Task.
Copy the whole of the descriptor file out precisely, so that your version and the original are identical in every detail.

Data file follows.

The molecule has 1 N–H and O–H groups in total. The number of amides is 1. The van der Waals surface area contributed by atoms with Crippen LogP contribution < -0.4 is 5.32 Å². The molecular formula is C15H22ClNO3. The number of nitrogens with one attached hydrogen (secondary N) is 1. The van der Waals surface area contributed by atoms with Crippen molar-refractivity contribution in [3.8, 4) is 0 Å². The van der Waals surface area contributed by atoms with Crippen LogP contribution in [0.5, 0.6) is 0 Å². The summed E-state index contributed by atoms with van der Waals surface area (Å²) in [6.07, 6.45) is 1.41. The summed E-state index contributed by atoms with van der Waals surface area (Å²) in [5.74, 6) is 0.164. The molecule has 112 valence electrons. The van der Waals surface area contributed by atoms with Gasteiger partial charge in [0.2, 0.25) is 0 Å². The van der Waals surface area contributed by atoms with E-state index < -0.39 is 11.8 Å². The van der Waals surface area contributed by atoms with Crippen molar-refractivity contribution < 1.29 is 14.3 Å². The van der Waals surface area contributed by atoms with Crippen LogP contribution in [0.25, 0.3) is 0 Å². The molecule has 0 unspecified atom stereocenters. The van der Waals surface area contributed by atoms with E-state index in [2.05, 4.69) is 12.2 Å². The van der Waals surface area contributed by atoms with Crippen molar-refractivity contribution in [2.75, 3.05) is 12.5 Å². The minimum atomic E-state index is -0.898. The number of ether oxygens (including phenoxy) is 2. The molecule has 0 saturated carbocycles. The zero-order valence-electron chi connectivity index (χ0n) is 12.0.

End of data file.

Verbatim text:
The molecule has 1 N–H and O–H groups in total. The number of amides is 1. The van der Waals surface area contributed by atoms with Crippen LogP contribution < -0.4 is 5.32 Å². The molecular formula is C15H22ClNO3. The number of nitrogens with one attached hydrogen (secondary N) is 1. The van der Waals surface area contributed by atoms with Crippen molar-refractivity contribution in [3.8, 4) is 0 Å². The van der Waals surface area contributed by atoms with Crippen LogP contribution in [0.5, 0.6) is 0 Å². The summed E-state index contributed by atoms with van der Waals surface area (Å²) in [6.07, 6.45) is 1.41. The summed E-state index contributed by atoms with van der Waals surface area (Å²) in [5.74, 6) is 0.164. The molecule has 112 valence electrons. The van der Waals surface area contributed by atoms with Gasteiger partial charge in [0.2, 0.25) is 0 Å². The van der Waals surface area contributed by atoms with E-state index < -0.39 is 11.8 Å². The van der Waals surface area contributed by atoms with Crippen molar-refractivity contribution < 1.29 is 14.3 Å². The van der Waals surface area contributed by atoms with Crippen LogP contribution in [0.25, 0.3) is 0 Å². The molecule has 0 unspecified atom stereocenters. The van der Waals surface area contributed by atoms with E-state index in [2.05, 4.69) is 12.2 Å². The van der Waals surface area contributed by atoms with Crippen molar-refractivity contribution in [2.75, 3.05) is 12.5 Å². The minimum atomic E-state index is -0.898. The number of ether oxygens (including phenoxy) is 2. The molecule has 0 saturated carbocycles. The zero-order valence-electron chi connectivity index (χ0n) is 12.0.